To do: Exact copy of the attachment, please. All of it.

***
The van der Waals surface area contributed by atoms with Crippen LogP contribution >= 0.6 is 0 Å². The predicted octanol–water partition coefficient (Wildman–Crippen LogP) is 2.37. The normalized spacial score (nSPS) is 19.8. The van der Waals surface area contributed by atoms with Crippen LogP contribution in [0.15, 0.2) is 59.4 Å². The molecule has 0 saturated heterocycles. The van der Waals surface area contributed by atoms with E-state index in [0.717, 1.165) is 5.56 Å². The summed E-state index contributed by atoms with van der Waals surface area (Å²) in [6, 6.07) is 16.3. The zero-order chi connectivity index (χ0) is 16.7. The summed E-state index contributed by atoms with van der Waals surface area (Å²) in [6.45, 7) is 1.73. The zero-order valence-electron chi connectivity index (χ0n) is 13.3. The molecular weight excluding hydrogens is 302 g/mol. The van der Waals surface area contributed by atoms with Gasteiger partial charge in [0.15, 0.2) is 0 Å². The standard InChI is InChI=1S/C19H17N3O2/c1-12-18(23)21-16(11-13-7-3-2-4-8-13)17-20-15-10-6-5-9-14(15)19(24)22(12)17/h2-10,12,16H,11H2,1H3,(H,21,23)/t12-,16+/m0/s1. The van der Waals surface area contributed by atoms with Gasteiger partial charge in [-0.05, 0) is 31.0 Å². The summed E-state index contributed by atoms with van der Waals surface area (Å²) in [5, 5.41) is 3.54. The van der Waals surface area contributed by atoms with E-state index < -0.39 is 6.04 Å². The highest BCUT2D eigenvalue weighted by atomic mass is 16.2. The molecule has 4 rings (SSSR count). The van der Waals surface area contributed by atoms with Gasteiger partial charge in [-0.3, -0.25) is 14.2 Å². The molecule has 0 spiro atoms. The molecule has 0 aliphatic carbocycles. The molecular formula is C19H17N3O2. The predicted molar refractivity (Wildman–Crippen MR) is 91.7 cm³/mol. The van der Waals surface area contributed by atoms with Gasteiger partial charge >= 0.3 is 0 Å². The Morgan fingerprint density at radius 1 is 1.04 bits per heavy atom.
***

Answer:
The van der Waals surface area contributed by atoms with Crippen LogP contribution >= 0.6 is 0 Å². The predicted octanol–water partition coefficient (Wildman–Crippen LogP) is 2.37. The normalized spacial score (nSPS) is 19.8. The van der Waals surface area contributed by atoms with Crippen LogP contribution in [0.15, 0.2) is 59.4 Å². The molecule has 0 saturated heterocycles. The van der Waals surface area contributed by atoms with E-state index in [0.717, 1.165) is 5.56 Å². The summed E-state index contributed by atoms with van der Waals surface area (Å²) in [6, 6.07) is 16.3. The zero-order chi connectivity index (χ0) is 16.7. The summed E-state index contributed by atoms with van der Waals surface area (Å²) in [6.45, 7) is 1.73. The zero-order valence-electron chi connectivity index (χ0n) is 13.3. The molecular weight excluding hydrogens is 302 g/mol. The van der Waals surface area contributed by atoms with Gasteiger partial charge in [0.15, 0.2) is 0 Å². The standard InChI is InChI=1S/C19H17N3O2/c1-12-18(23)21-16(11-13-7-3-2-4-8-13)17-20-15-10-6-5-9-14(15)19(24)22(12)17/h2-10,12,16H,11H2,1H3,(H,21,23)/t12-,16+/m0/s1. The van der Waals surface area contributed by atoms with Gasteiger partial charge in [-0.05, 0) is 31.0 Å². The summed E-state index contributed by atoms with van der Waals surface area (Å²) in [5, 5.41) is 3.54. The van der Waals surface area contributed by atoms with E-state index < -0.39 is 6.04 Å². The highest BCUT2D eigenvalue weighted by atomic mass is 16.2. The molecule has 4 rings (SSSR count). The van der Waals surface area contributed by atoms with Gasteiger partial charge in [-0.3, -0.25) is 14.2 Å². The molecule has 0 spiro atoms. The molecule has 0 aliphatic carbocycles. The molecular formula is C19H17N3O2. The predicted molar refractivity (Wildman–Crippen MR) is 91.7 cm³/mol. The van der Waals surface area contributed by atoms with Gasteiger partial charge >= 0.3 is 0 Å². The Morgan fingerprint density at radius 1 is 1.04 bits per heavy atom.